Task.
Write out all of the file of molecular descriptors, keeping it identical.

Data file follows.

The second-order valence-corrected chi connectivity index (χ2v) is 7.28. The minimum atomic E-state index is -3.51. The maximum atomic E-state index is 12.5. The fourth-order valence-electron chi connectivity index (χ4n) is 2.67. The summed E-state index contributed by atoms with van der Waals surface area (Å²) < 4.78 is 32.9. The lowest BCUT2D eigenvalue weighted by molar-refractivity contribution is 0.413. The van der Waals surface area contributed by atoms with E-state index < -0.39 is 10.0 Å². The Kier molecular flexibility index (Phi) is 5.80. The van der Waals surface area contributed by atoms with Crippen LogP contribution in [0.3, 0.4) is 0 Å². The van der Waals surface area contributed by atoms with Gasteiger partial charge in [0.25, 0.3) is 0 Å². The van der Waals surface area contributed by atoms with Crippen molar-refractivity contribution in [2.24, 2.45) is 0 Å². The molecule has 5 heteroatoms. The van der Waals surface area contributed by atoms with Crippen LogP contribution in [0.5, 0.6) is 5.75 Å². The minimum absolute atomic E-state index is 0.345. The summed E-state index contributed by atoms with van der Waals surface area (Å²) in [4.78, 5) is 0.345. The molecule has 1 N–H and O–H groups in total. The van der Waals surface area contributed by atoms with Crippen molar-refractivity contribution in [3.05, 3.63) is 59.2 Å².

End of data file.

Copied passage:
The second-order valence-corrected chi connectivity index (χ2v) is 7.28. The minimum atomic E-state index is -3.51. The maximum atomic E-state index is 12.5. The fourth-order valence-electron chi connectivity index (χ4n) is 2.67. The summed E-state index contributed by atoms with van der Waals surface area (Å²) < 4.78 is 32.9. The lowest BCUT2D eigenvalue weighted by molar-refractivity contribution is 0.413. The van der Waals surface area contributed by atoms with E-state index < -0.39 is 10.0 Å². The Kier molecular flexibility index (Phi) is 5.80. The van der Waals surface area contributed by atoms with Crippen LogP contribution in [0.3, 0.4) is 0 Å². The van der Waals surface area contributed by atoms with Gasteiger partial charge in [0.25, 0.3) is 0 Å². The van der Waals surface area contributed by atoms with Crippen molar-refractivity contribution in [2.24, 2.45) is 0 Å². The molecule has 5 heteroatoms. The van der Waals surface area contributed by atoms with Crippen LogP contribution in [0.5, 0.6) is 5.75 Å². The minimum absolute atomic E-state index is 0.345. The summed E-state index contributed by atoms with van der Waals surface area (Å²) in [4.78, 5) is 0.345. The molecule has 1 N–H and O–H groups in total. The van der Waals surface area contributed by atoms with Crippen molar-refractivity contribution in [3.05, 3.63) is 59.2 Å².